There aren’t many who have stuck around for the long haul at Pittsburgh Ballet Theatre. The nature of the ballet company beast would have it so, with the relatively short careers of dancers, the gypsy nature of this artistic business and the small salaries that push staff onto a different lifepath.
As the 4oth anniversary season opens this weekend at the Benedum Center with “Sleeping Beauty,” I’ve seen just about all the PBT had to offer, yes, from those gangly early performances at the Pittsburgh Playhouse to the professional expertise that the company now displays at the Benedum. While the company has released good news in this economic climate — three years in the black and the hiring of Charles Barker to conduct and administer the orchestra are reason enough to celebrate — it might be fun to look back at a list of dancers.
The dancers all shared one thing — a clean technique and attention to detail. In a ballet world where more (extension, turns, speed) is the norm, sometimes at the expense of clarity, Patricia Wilde and Terrence Orr in particular maintained a traditional discipline in their stylistic approach. The funny thing is, to my eyes, other companies sometimes can look unbridled as a result.
As I combed through my stash of programs, I recalled many wonderful memories produced by hundreds of dancers who bourreed, jeted or simply passed through the company doors. These Top Ten dancers have all made major contributions to the legacy of Pittsburgh Ballet Theatre over the years and are listed in order of their PBT careers. If you have any other favorites, tell me why at email@example.com.
1. New York City Ballet’s Violette Verdy, who with Edward Villella, helped jump start the fledgling Pittsburgh company with several seasons of guest appearances during the early years. It’s hard to decipher which one had the bigger impact. But their combined undeniable star power in works like “Swan Lake” gave Pittsburgh audiences a sense of what to expect from ballet. After a stellar career at NYCB, Verdy is now a Distinguished Professor of Music (Ballet) at Indiana University and was awarded the French Legion of Honor (Chevalier) in June for her contributions to the field of dance. Villella, of course, is the artistic director of Miami City Ballet.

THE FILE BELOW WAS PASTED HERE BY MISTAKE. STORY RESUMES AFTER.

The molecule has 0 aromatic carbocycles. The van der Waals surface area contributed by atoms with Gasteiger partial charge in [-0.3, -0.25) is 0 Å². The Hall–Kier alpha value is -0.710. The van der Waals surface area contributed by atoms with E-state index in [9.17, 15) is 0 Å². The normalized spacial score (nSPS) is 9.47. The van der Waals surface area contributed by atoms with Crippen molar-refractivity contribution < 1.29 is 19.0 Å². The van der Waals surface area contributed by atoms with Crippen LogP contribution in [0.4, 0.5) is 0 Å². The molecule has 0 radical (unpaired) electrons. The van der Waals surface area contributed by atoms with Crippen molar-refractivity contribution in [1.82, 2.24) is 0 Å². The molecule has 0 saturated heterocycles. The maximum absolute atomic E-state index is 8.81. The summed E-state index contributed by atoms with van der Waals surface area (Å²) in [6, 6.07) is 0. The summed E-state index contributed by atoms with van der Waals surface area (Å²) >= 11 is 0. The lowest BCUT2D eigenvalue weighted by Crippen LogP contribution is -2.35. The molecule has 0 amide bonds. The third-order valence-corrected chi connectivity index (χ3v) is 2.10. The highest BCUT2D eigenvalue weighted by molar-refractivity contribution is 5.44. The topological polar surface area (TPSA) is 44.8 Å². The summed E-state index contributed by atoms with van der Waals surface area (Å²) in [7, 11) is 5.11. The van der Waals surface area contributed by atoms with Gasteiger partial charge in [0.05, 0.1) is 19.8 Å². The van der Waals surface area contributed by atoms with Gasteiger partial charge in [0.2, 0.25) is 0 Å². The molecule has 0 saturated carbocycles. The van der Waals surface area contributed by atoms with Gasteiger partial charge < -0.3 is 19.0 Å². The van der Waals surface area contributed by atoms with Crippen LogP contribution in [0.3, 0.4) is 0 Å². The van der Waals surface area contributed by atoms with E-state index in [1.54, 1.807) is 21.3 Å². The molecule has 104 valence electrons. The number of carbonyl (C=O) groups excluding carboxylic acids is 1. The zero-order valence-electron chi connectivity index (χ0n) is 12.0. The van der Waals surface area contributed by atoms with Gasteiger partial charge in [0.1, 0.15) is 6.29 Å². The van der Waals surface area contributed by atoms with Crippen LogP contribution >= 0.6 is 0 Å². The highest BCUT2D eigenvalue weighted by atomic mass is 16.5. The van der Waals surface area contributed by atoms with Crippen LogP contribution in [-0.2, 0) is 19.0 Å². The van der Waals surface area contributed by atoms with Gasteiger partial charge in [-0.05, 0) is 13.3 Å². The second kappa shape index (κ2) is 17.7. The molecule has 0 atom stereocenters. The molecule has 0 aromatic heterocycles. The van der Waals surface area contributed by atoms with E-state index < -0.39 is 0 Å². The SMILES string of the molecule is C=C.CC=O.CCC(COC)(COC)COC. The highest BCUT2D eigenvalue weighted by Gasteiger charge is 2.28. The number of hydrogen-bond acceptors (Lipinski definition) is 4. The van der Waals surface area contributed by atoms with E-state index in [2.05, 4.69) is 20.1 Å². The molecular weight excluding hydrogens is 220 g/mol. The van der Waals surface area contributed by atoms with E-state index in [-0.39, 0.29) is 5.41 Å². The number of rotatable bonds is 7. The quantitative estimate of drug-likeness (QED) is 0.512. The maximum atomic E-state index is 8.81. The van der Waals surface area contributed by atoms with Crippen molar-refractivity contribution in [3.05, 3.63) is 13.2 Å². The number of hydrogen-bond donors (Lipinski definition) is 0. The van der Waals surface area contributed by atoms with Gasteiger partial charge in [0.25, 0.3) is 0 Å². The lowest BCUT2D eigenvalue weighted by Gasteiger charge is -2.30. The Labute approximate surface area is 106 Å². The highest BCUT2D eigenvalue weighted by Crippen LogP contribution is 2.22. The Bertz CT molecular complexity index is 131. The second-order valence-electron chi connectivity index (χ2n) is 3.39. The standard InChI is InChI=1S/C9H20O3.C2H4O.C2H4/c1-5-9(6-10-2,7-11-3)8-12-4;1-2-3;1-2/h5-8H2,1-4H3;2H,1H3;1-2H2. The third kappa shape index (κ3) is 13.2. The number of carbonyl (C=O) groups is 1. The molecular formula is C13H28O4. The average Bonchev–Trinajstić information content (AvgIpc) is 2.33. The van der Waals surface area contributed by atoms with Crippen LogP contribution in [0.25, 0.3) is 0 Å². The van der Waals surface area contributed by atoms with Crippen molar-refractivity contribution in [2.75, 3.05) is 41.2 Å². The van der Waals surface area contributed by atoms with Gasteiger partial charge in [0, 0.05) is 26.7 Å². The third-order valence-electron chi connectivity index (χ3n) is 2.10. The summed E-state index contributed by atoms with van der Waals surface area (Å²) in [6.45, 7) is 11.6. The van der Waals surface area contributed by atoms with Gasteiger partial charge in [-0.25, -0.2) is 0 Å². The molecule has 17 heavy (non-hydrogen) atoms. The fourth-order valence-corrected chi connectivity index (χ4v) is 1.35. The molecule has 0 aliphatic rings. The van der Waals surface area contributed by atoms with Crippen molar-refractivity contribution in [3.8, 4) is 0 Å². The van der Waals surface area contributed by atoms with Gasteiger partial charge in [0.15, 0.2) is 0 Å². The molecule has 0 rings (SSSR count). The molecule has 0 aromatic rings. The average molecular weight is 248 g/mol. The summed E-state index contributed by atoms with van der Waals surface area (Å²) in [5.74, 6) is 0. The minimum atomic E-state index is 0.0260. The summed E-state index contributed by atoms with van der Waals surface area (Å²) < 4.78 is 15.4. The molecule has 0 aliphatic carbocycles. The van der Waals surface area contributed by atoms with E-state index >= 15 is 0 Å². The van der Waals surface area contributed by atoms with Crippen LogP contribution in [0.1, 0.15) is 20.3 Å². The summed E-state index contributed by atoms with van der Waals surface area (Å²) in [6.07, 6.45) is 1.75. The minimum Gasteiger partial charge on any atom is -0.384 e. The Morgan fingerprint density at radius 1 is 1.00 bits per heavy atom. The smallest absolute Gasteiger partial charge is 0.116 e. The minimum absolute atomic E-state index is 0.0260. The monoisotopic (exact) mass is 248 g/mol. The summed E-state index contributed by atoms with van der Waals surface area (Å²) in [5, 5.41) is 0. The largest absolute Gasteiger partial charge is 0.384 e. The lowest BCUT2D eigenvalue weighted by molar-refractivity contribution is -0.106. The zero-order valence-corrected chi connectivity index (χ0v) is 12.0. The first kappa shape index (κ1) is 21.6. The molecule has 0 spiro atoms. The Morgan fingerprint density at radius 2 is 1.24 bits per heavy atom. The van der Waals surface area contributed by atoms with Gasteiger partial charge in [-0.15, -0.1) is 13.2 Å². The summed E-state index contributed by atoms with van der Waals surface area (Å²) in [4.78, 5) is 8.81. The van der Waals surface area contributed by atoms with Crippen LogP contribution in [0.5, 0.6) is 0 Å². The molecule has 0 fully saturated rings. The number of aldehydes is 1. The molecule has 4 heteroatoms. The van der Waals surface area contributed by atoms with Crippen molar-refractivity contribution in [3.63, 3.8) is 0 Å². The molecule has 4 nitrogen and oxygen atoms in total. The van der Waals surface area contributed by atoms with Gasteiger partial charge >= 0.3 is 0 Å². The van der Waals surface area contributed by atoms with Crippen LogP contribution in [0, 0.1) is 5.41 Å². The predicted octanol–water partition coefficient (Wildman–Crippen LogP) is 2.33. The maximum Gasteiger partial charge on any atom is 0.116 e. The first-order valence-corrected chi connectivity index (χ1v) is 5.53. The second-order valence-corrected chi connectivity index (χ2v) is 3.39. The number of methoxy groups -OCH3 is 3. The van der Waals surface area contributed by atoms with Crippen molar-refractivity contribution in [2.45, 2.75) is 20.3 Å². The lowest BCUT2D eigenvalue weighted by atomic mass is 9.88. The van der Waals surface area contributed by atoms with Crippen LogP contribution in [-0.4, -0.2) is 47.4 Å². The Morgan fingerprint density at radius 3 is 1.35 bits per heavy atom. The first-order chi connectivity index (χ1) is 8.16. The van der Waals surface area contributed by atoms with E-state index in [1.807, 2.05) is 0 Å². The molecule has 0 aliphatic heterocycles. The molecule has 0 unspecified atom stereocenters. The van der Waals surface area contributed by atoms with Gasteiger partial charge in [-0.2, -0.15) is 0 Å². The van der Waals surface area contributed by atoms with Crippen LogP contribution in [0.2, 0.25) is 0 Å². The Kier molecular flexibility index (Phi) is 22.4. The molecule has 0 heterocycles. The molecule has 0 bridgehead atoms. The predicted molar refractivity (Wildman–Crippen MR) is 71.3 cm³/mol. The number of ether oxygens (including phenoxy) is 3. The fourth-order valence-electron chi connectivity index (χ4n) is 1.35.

2. Alexander Filipov (1971-76). The Russian dancer was a natural for “Romeo and Juliet” and was PBTs first bona fide heartthrob. Dancers whispered how he did 10 pirouettes in the studio and held a balance at the end, but it was his flamboyant presence on stage that brought him accolades from fans. Filipov shared his time at Pittsburgh Ballet Theatre as a soloist at American Ballet Theatre and principal dancer at San Francisco Ballet and currently teaches in New York City.
3. Tamar Rachelle (1978-95). The first of PBT’s long-term ballerinas, Rachelle was a first-rate dramatic actress who was transformative on the stage, easily bridging such diverse roles as Giselle and the Cowgirl in “Rodeo.” In one of the most dramatic finishes to a PBT career, Rachelle took a leave of absence in 1995 due to a knee injury. Working on her own for virtually two years, she came back to perform one final time in Bruce Wells’ “Romeo and Juliet.” Married to former PBT soloist Ernest Tolentino, she continues to teach ballet and Pilates at several Pittsburgh locations, including PBT.
4. Laura Desiree (1982-1998). Another dancer who consistently made her way up the company ladder. Like Rachelle, whose PBT path ran virtually parallel to hers, Desiree will be remembered for her versatility — and a quiet intensity. Favorite roles for which she will be remembered include”Swan Lake,” Lizzie Borden in de Mille’s “Fall River Legend.” Desiree also played a leading role in developing major roles in “American Dream,” a 1995 triple bill of women choreographers, where romped in overalls to Pete Seeger’s feminist-inspired “Engineer.” She and her husband, former PBT principal character dancer Brian Bloomquist currently live in the Washington D.C. area.